Something else to keep in mind is that if you are attempting to get into or out of a room, the pathway needs to be clear. If another player is blocking the doorway, you cannot get through until they move out of the way. In this way, players can strategically block other players from making a move or from gaining any insight into the case.

Enter a room

As we mentioned above, you want to try to get into as many rooms as you can. That way, you will be able to make a suggestion as to who has committed the crime. When entering a room, you need to make sure that you come in one of the doors. Most rooms usually only have one door, though some, like the ballroom, have more than one. If someone is in the doorway of a room, you will not be able to get in and will need to wait for them to move out of your way before you can enter and make your suggestion.

Make a suggestion

Upon entering a room, you need to make a suggestion of who you think committed the crime there and with which weapon. This process will allow you to use elimination to try and solve the mystery. Once you enter the room, you need to make a suggestion to your fellow players as to who committed the crime, which weapon they used, and, of course, which room it would be. Obviously, you can only suggest the room you are in at the time.

Once you make your suggestion, all of the other players will need to show you the cards you mention if they are in their possession. This needs to be done one at a time so that everyone can see the cards that they have in their hand. This process will allow you to check off any cards that other players have, therefore eliminating them as a possibility for the actual murderer, weapon, and location in the document case.

Move pawns and weapons into the room

How to Play Clue: Set-Up, Gameplay, and Pro TipsSomething else to consider is that whenever you make a suggestion, you need to move the character and weapon that you are suggesting into the room you are in currently. While this might make the board look a bit cluttered, there is no limit to the number of players or weapons that can be stationed in one space at one time. This can also be used as a bit of strategy to keep other players from reaching a certain room since you can technically move them back away from their goal by suggesting them in a different room.

Make an accusation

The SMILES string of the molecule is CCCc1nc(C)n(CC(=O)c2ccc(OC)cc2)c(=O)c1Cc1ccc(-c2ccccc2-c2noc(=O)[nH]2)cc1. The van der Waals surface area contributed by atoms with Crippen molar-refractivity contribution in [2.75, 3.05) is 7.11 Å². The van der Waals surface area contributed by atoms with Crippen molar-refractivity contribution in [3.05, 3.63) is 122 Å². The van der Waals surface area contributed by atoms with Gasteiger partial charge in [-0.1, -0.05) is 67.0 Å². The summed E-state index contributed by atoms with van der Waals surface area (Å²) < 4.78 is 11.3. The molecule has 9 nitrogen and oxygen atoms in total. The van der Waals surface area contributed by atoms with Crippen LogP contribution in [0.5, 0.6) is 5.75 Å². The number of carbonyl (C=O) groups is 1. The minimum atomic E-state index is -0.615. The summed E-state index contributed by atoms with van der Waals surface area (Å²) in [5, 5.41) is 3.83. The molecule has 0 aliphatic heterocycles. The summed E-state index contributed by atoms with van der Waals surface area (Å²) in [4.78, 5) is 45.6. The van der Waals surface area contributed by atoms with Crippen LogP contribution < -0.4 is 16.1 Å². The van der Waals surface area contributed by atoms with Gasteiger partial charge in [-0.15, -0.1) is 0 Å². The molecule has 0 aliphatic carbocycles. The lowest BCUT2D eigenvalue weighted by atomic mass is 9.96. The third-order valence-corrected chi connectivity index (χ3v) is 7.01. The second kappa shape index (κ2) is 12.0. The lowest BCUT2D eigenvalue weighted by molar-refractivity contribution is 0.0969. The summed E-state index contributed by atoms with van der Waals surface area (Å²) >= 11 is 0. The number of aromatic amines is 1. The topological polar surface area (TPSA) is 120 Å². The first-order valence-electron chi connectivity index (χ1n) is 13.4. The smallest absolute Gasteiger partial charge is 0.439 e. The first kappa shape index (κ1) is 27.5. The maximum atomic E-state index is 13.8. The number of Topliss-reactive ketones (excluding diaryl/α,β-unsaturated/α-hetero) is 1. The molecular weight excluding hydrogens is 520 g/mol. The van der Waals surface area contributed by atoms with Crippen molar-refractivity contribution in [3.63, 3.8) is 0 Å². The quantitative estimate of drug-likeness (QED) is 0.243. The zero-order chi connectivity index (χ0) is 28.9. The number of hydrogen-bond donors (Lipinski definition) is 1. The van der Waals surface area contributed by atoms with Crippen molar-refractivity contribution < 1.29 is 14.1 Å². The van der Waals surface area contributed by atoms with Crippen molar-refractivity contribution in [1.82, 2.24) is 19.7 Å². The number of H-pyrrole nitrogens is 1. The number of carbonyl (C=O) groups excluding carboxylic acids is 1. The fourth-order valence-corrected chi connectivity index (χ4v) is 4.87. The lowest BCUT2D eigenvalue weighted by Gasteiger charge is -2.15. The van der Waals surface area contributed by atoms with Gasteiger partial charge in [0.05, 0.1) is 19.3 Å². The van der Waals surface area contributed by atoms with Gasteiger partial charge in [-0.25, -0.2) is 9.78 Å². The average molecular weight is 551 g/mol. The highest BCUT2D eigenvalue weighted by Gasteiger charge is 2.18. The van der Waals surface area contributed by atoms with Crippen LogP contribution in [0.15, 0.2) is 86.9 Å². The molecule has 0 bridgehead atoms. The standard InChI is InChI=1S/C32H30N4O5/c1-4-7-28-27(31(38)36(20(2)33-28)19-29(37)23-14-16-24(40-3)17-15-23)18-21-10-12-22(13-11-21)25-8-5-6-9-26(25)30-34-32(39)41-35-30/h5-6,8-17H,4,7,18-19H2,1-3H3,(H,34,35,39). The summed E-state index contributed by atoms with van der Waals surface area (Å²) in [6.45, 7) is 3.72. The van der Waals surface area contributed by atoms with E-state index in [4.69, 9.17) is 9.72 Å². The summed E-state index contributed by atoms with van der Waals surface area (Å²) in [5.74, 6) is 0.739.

Once you are certain that you have found all of the proper clues and have all the facts straight in your head and on your notecard, you can make an accusation. This is very similar to a suggestion in that you need to be in the proper room to make your accusation. The main difference is that, with an accusation, you get to look in the secure document case.

If your accusation is correct, then you win the game. If you are wrong, however, lose right off the bat. You cannot make any more suggestions or move. The only thing that you can do is show your cards to other players for their suggestions. As such, it is probably a good idea to wait on an accusation until you are completely sure of yourself and your conclusion in the case.

How to play Clue Junior

How to Play Clue: Set-Up, Gameplay, and Pro TipsAs the name would suggest, this Junior version of Clue is made for younger children. In this game, rather than solving a murder mystery, players are tasked with trying to solve who ate the last piece of cake at a dinner party. The rest of the gameplay is pretty much the same, but you are trying to figure out who ate the cake, what time they ate it, and what drink they used with it. In this way, the game is much for little kid-friendly, making it ideal for a family game night.

Final thoughts

Though Clue might seem like a complicated game, it actually isn’t too terribly hard to play after you get a bit of practice. This game has been delighting families for generations, ever since it was one man’s way to solve boredom Trusted Source The Game Clue Was Borne of Boredom During WWII Air-Raid Blackouts - HISTORY As the war dragged on, creator Anthony Pratt longed for the fun of English country-estate murder-mystery parties, where guests would skulk the hallways, shriek and fall ‘dead’ on the floor. www.history.com during WWII. Even though it has been called Clue and Cluedo through the years, it is still played in the same fashion as it was when it was first introduced back in the late 1940s.

Now that you have a clearer understanding of how to play Clue, we are sure that you will be the dominant detective in all your friendly games. With enough practice and patience, we are sure that you can easily crack each and every case that comes your way!

References

1.
Cluedo - Wikipedia
Cluedo, known as Clue in North America, is a murder mystery game for three to six players (depending on editions) that was devised in 1943 by Anthony E. Pratt from Birmingham, England.
2.
The Game Clue Was Borne of Boredom During WWII Air-Raid Blackouts - HISTORY
As the war dragged on, creator Anthony Pratt longed for the fun of English country-estate murder-mystery parties, where guests would skulk the hallways, shriek and fall ‘dead’ on the floor.